JUBA - The construction of an alternate oil pipeline to the Kenyan port of Lamu is set to begin in June 2013, according to officials at Finance and Energy Ministries in the Government of South Sudan.
The government recently tasked a Japanese company (Toyota) to conduct a feasibility study of the 2,000Km long oil pipeline. The company concluded and reported to the government that the project is feasible and work should begin.
According to the Finance Minister Kosti Manibe the overall construction cost will be around $3 billion dollars with Kenya contributing a fraction of the cost based the memorandum of understanding signed between the two countries months ago.
Kosti admitted that South Sudan didn't have enough money to pay for the overall pipeline costs but have sufficient crude reserves that can satisfy the financiers.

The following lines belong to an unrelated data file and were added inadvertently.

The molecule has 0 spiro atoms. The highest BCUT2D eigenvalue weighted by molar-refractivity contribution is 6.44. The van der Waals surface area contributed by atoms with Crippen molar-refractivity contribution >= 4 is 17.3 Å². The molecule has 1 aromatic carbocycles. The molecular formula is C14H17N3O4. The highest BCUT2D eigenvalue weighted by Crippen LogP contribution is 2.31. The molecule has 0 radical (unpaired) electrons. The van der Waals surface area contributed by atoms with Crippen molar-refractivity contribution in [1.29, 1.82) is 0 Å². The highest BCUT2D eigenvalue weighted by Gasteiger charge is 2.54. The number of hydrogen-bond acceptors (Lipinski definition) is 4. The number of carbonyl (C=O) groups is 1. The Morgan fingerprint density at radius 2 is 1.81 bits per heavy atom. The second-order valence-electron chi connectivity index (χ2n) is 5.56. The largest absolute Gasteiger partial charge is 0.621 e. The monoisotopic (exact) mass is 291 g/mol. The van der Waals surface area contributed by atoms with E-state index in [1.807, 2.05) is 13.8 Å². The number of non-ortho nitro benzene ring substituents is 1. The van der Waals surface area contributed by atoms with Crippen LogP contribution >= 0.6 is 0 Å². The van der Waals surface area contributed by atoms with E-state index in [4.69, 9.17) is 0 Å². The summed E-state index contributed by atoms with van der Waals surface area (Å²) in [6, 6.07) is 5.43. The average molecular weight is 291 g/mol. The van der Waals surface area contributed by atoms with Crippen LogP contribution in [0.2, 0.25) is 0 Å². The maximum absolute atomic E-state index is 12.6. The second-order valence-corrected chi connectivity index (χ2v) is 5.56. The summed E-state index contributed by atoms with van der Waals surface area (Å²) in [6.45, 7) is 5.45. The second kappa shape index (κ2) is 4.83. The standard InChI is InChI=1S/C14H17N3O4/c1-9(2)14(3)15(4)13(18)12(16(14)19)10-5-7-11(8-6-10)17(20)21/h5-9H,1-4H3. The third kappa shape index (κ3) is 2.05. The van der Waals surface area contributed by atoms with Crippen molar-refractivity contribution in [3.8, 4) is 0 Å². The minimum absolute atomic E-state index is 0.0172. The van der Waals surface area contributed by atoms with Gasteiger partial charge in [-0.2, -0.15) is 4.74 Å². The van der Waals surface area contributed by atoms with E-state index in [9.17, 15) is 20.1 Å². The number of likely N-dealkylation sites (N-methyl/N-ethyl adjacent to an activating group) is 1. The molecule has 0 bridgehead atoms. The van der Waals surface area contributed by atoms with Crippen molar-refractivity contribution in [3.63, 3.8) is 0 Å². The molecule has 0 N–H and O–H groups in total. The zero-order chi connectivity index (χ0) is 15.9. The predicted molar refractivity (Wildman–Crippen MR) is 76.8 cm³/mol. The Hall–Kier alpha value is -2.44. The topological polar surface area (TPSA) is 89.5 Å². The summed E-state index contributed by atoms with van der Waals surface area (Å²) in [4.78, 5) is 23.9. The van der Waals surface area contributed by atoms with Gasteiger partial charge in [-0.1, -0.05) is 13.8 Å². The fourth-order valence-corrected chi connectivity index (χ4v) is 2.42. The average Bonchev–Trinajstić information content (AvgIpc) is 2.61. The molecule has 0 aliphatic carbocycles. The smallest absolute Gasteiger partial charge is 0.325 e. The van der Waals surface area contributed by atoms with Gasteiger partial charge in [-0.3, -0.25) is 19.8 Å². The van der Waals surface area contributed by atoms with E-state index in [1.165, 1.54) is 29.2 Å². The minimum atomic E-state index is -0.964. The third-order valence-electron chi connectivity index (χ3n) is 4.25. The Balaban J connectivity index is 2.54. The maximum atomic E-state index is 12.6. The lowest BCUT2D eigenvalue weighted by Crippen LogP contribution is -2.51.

South Sudan reached a deal last week with the Sudan in oil transit fees for transportation of oil through Port Sudan. The deal reached involved a compensation of $3 billion dollar to the Khartoum and an average of $10 dollars per barrel in transit fees.
South Sudan is not entirely happy with the deal and claimed the government was acting under enormous pressure to accept anything from the negotiators in Ethiopia. The government also asked the international community to contribute money to close the gap left by the deal with Khartoum.
South Sudan has more than 6 billion worth of crude reserves which can last for an extra 50 years. The country has abundance of untapped resources, and the government expect more discovery of oil and mineral resources elsewhere.
The Upper Nile Times